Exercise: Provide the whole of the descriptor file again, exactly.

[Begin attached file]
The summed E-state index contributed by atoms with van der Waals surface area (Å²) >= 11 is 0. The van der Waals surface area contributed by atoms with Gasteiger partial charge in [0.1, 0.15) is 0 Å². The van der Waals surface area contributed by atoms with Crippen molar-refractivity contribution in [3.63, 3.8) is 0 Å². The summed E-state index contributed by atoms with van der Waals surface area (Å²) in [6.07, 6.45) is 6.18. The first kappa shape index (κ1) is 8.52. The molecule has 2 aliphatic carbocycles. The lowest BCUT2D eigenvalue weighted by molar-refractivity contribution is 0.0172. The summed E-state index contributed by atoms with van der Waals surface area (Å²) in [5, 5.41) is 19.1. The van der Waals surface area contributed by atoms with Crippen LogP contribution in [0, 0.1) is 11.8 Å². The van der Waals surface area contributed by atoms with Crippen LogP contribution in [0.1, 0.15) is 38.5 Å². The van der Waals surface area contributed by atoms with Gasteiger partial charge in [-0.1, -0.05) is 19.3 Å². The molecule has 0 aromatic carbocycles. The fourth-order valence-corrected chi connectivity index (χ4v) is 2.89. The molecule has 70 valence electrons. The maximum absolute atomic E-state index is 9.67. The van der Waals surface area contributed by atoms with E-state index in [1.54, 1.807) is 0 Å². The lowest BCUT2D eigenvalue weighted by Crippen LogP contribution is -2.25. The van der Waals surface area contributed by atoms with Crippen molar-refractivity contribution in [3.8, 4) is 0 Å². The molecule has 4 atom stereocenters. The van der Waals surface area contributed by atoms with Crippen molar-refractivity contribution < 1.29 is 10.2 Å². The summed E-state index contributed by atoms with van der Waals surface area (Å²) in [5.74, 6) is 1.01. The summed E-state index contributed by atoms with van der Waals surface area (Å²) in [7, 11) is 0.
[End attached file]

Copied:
The summed E-state index contributed by atoms with van der Waals surface area (Å²) >= 11 is 0. The van der Waals surface area contributed by atoms with Gasteiger partial charge in [0.1, 0.15) is 0 Å². The van der Waals surface area contributed by atoms with Crippen molar-refractivity contribution in [3.63, 3.8) is 0 Å². The summed E-state index contributed by atoms with van der Waals surface area (Å²) in [6.07, 6.45) is 6.18. The first kappa shape index (κ1) is 8.52. The molecule has 2 aliphatic carbocycles. The lowest BCUT2D eigenvalue weighted by molar-refractivity contribution is 0.0172. The summed E-state index contributed by atoms with van der Waals surface area (Å²) in [5, 5.41) is 19.1. The van der Waals surface area contributed by atoms with Crippen LogP contribution in [0, 0.1) is 11.8 Å². The van der Waals surface area contributed by atoms with Crippen LogP contribution in [0.1, 0.15) is 38.5 Å². The van der Waals surface area contributed by atoms with Gasteiger partial charge in [-0.1, -0.05) is 19.3 Å². The molecule has 0 aromatic carbocycles. The fourth-order valence-corrected chi connectivity index (χ4v) is 2.89. The molecule has 70 valence electrons. The maximum absolute atomic E-state index is 9.67. The van der Waals surface area contributed by atoms with E-state index in [1.54, 1.807) is 0 Å². The lowest BCUT2D eigenvalue weighted by Crippen LogP contribution is -2.25. The van der Waals surface area contributed by atoms with Crippen molar-refractivity contribution in [3.8, 4) is 0 Å². The molecule has 4 atom stereocenters. The van der Waals surface area contributed by atoms with Crippen molar-refractivity contribution < 1.29 is 10.2 Å². The summed E-state index contributed by atoms with van der Waals surface area (Å²) in [5.74, 6) is 1.01. The summed E-state index contributed by atoms with van der Waals surface area (Å²) in [7, 11) is 0.